They had offered me refuge in this best of all worlds and the thankless foreigner was ridiculing their philosophy of life.
Ridiculing? Tearing it to shreds in an extended – though very eloquent – rant is how I’d describe it.
They say first impressions count, and the welcoming Swiss official certainly didn’t make a good one on the young girl, who had recently fled with her family from a communist dictatorship. You don’t need all those twiddly bits here, said the official, stripping the diacritics from her Slovakian surname, as well as removing the feminine ending, a process the narrator refers to as a mutilation. This is the seed of a persistent rage and a lack of bonding with the country which offers her family a safe haven in the late 1960s. Preferring the rubbish strewn streets and the effusive, chaotic personalities of home, she lambasts everything Swiss: the cleanliness of the streets, child care, the perceived emotional coldness, arrogance and self-satisfaction of the native people, their business manner in financial matters, the order resulting from the willingness to use their freedom to comply with rules and regulations.
“If only an earthquake would come and bury their rules and schedules,” I whispered to Mara (a fellow immigrant).
“Even earthquakes are predictable here,” she warned me.”
Nothing escapes her withering assessment. Not even the language. There is some wit, with the recent immigrant confused by the order not to discuss Swiss cheese: Sprich kein Käse, literally don’t talk cheese, being the idiom for don’t talk nonsense. But as her linguistic prowess improves, it is politeness that infuriates her:
Instead of ‘close the window’, they said, ‘Sorry, would you mind, could I trouble you? Would you be so kind as to please close the window?’ … What linguistic luxury abounded here! For even prosaic matters, people indulged in a courtly language rich in subjunctives. Back home, there was an unseemly extension of the private into the public; here, officialese ate its way into the private.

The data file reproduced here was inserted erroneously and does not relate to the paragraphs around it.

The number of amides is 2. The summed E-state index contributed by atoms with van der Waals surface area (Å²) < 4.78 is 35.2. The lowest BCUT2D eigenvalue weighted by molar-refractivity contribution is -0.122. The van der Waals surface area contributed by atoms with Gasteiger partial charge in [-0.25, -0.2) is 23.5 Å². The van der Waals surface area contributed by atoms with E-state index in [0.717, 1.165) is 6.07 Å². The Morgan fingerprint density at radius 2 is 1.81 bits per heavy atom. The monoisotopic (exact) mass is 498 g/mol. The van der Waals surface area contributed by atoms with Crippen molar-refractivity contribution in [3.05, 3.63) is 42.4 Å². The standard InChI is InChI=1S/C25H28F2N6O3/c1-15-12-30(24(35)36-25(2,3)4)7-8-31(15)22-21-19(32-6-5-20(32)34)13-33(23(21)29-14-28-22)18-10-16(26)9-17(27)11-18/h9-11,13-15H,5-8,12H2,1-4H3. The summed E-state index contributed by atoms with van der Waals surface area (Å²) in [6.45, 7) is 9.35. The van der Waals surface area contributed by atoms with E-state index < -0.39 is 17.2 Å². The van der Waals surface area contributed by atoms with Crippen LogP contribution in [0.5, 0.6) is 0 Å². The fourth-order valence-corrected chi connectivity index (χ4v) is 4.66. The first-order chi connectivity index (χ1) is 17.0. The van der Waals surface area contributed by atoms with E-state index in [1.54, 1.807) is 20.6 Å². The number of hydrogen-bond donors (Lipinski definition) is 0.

She decides that speaking Swiss German is toadying to the locals; she will stick to Hochsprache. It is this act of individualism that ironically leads to her future profession, interpreting, the essence of which lies in the eradication of one’s own personality.
Her experiences as an interpreter are interwoven with the complaints of her younger self. Here she forms a bridge between the Swiss professionals (doctors, lawyers, psychologists, bureaucrats) and other immigrants; some with genuine trauma, others chancers and villains. Of course, our narrator still has scathing observations to share (particularly about the insincerity of psychologists), but it is through the hardships of others that she comes to reassess her own and concludes 1) it could have been a lot worse, and 2) she was fortunate to land in a country that gave her the opportunity to make something of herself.
The turning point comes towards the end of her personal outpourings. Hard to say whether this is before or after she becomes an interpreter because of the novel’s structure, but the episode finally makes her realise the value of the Swiss way: rule of law, clarity, perseverance, word and deed as a symbiotic partnership.
This new mature outlook is evidenced in the interpreting anecdotes, which for all the heartbreak and misery they contain, provide a welcome distraction from the voice of the younger narrator. Not that all her grievances are without foundation (although most result simply from culture shock), but this timeline is a telling, not a showing, and somewhat wearing in places. Completely the opposite of the second timeline, and now I’m wondering if that is on purpose. To demonstrate that the mature narrator has improved not only her attitude but also her writing style? Regardless, The Thankless Foreigner not only provides a penetrating insight into the mind of one extremely prickly customer but is also proof of the tolerance of the Swiss. Some of the comments are so stinging, not every country would allow the novel’s publication, never mind award the 2012 Swiss Literary Prize.
Reviewed by Lizzy Siddal
THE THANKLESS FOREIGNER
by Irena Brežná
Translated from the German by Ruth Ahmedzai Kemp
Published by Seagull Books (2022)
This review first appeared on lizzysiddall.wordpress.com German Literature Month 2023.
December 2023 #RivetingReviews titles are available to buy from bookshop.org.
Lizzy Siddal is a British bibliophile and book blogger of sixteen years. She publishes her reviews at Lizzy’s Literary Life (Volume Two) where she co-hosts Reading Independent Publishers Month each February and German Literature Month each November.
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